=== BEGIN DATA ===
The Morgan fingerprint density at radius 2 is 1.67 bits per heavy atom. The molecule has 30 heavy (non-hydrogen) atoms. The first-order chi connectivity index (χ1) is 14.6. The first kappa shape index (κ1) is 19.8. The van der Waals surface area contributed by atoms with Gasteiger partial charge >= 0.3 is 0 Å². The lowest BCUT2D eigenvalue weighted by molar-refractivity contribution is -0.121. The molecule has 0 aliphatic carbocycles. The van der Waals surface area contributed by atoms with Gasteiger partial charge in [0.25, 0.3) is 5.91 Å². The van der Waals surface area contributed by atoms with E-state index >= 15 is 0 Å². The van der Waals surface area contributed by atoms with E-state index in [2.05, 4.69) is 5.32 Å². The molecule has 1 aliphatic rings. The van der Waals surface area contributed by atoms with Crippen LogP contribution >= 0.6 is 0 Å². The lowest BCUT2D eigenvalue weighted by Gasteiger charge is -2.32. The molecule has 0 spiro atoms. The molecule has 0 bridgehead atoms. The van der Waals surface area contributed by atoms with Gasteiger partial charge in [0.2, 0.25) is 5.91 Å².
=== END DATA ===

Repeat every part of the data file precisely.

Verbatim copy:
The Morgan fingerprint density at radius 2 is 1.67 bits per heavy atom. The molecule has 30 heavy (non-hydrogen) atoms. The first-order chi connectivity index (χ1) is 14.6. The first kappa shape index (κ1) is 19.8. The van der Waals surface area contributed by atoms with Gasteiger partial charge >= 0.3 is 0 Å². The lowest BCUT2D eigenvalue weighted by molar-refractivity contribution is -0.121. The molecule has 0 aliphatic carbocycles. The van der Waals surface area contributed by atoms with Gasteiger partial charge in [0.25, 0.3) is 5.91 Å². The van der Waals surface area contributed by atoms with E-state index >= 15 is 0 Å². The van der Waals surface area contributed by atoms with E-state index in [2.05, 4.69) is 5.32 Å². The molecule has 1 aliphatic rings. The van der Waals surface area contributed by atoms with Crippen LogP contribution >= 0.6 is 0 Å². The lowest BCUT2D eigenvalue weighted by Gasteiger charge is -2.32. The molecule has 0 spiro atoms. The molecule has 0 bridgehead atoms. The van der Waals surface area contributed by atoms with Gasteiger partial charge in [0.2, 0.25) is 5.91 Å².